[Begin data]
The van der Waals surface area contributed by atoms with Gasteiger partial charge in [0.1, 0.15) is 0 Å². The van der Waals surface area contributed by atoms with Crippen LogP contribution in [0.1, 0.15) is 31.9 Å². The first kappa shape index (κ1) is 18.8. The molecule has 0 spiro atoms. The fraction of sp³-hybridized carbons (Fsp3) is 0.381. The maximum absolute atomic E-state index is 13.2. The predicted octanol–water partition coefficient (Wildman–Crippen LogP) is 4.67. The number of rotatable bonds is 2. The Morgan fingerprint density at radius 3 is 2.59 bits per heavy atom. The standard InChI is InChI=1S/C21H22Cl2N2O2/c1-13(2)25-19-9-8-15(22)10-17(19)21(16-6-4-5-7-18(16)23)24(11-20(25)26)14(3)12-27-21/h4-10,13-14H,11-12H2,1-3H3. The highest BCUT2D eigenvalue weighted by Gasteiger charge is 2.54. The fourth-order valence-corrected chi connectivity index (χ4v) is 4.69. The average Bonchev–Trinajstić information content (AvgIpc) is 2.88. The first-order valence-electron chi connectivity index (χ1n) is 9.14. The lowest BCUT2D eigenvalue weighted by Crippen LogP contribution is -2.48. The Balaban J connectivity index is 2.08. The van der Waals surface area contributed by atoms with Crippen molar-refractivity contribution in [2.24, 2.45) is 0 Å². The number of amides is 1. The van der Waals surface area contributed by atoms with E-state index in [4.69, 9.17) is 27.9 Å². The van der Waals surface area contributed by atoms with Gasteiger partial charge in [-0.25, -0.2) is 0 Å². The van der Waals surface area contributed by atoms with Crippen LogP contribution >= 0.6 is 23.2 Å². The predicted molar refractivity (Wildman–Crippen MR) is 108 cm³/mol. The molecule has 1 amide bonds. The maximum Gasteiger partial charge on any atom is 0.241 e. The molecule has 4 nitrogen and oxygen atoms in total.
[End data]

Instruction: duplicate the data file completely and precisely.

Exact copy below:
The van der Waals surface area contributed by atoms with Gasteiger partial charge in [0.1, 0.15) is 0 Å². The van der Waals surface area contributed by atoms with Crippen LogP contribution in [0.1, 0.15) is 31.9 Å². The first kappa shape index (κ1) is 18.8. The molecule has 0 spiro atoms. The fraction of sp³-hybridized carbons (Fsp3) is 0.381. The maximum absolute atomic E-state index is 13.2. The predicted octanol–water partition coefficient (Wildman–Crippen LogP) is 4.67. The number of rotatable bonds is 2. The Morgan fingerprint density at radius 3 is 2.59 bits per heavy atom. The standard InChI is InChI=1S/C21H22Cl2N2O2/c1-13(2)25-19-9-8-15(22)10-17(19)21(16-6-4-5-7-18(16)23)24(11-20(25)26)14(3)12-27-21/h4-10,13-14H,11-12H2,1-3H3. The highest BCUT2D eigenvalue weighted by Gasteiger charge is 2.54. The fourth-order valence-corrected chi connectivity index (χ4v) is 4.69. The average Bonchev–Trinajstić information content (AvgIpc) is 2.88. The first-order valence-electron chi connectivity index (χ1n) is 9.14. The lowest BCUT2D eigenvalue weighted by Crippen LogP contribution is -2.48. The Balaban J connectivity index is 2.08. The van der Waals surface area contributed by atoms with Crippen molar-refractivity contribution in [2.24, 2.45) is 0 Å². The number of amides is 1. The van der Waals surface area contributed by atoms with E-state index in [4.69, 9.17) is 27.9 Å². The van der Waals surface area contributed by atoms with Gasteiger partial charge in [-0.25, -0.2) is 0 Å². The van der Waals surface area contributed by atoms with Crippen LogP contribution >= 0.6 is 23.2 Å². The predicted molar refractivity (Wildman–Crippen MR) is 108 cm³/mol. The molecule has 1 amide bonds. The maximum Gasteiger partial charge on any atom is 0.241 e. The molecule has 4 nitrogen and oxygen atoms in total.